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Washing Machine - What Does It Do?

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wolf63 | 17:36 Sat 02nd Sep 2023 | Home & Garden
8 Answers
I inherited a washing machine when I moved into this flat earlier this year. I am at constant war with the lock on the door and plan to get a new one when I get my new kitchen fitted.

However, this one has a 3-hour programme at 60° that is shortened to just over an hour using the energy-saving button. *What is the difference in the actual washing of clothes?* There is quite a difference between 3 hours and 1 hour.

On a similar subject - my previous washing machine was not well balanced and used to make a helluva noise when spinning and sometimes took off over the kitchen. This one is almost silent in comparison. My next one will be a Zanussi to go with all the other Zannusi electric things.



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Thanks to my smart meter I discovered that the cheapest setting on my washing machine is 'cotton' set at 30 or 40 degrees. One of the most expensive settings is the 'express wash' (a quick wash cycle).
Of course the manual tells me how much energy each programme uses but it is different when you see it in pounds and pence.

So it seems my washing machine is opposite to yours - the energy saving mode is a much longer cycle (same with my dishwasher).

My washing machine is very quiet but any washing machine will be noisy if it becomes unbalanced or is not properly adjusted for an uneven floor.

Have a look at the manual - it should describe each cycle and give the amount of kw used.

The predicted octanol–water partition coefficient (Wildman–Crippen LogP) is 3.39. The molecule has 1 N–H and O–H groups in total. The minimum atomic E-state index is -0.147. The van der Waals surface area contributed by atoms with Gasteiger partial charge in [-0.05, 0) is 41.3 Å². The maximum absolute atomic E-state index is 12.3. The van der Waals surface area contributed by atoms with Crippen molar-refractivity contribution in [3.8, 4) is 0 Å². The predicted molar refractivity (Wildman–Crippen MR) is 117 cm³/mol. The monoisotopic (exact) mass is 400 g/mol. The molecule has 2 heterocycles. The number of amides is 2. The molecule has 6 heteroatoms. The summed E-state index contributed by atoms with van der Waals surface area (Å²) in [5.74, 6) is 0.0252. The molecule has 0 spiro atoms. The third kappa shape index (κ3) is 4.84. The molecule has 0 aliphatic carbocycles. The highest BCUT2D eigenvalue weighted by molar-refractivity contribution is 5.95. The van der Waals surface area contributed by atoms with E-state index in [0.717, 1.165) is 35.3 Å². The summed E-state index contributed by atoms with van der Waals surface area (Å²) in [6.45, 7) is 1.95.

Question Author
I am getting the new one, and the new kitchen, in a few weeks.

I was just curious about what the machine does for the two extra hours that it is washing my sheets and stuff.

My last flat wasn't exactly on the flat. Rolling over in bed was like sleeping on a slope.

I will be interested to see how much heating this place is going to cost with the off-peak storage heaters. The main rooms are large and the front of the building has big windows. Each room has two windows that are almost full-length.

It will be soaking the washing and occasionally agitating it by turning the drum. Are you sure the eco mode is the shorter wash? A short wash usually uses more energy - think of driving from Manchester to London on the motorway. You'll get there quicker if you drive at 90mph than 50mph but you'll use way more fuel.

Would internal shutters suit the room for your large windows? That would help insulate them.
Question Author
Barry, I will check the washing machine and see.

Shutters may be a good idea. My s-i-l made me curtains from Cath Kidston material, they are gorgeous and thick so they will help a little.
I am not careful with money so have no intention of not heating the place.

Anyhow, I am working in Oxfam tomorrow and I need to get myself organised.

You should get a job at the CAB, it is so easy to run up big electric bills and people on limited incomes would appreciate help in seeing where they are going wrong.

I'm just too lazy to change my ways. I used to run two radiators at max settings for the cats.

The washing machine door lock is designed to ensure that you cannot open the door while the drum is rotating.
The lock itself uses the thermal release of an actuator, which can take a minute or so to release, once power is removed.
Question Author
Hymie, it actually getting it to lock for the wash to start.

My friend tried to lock it too but it wouldn't initially lock for him either.
He was convinced that I was just being stupid. :-)
Try a bit of WD 40 around all moving parts of lock . It might help.
There are a number of videos on you tube about door locks

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Washing Machine - What Does It Do?

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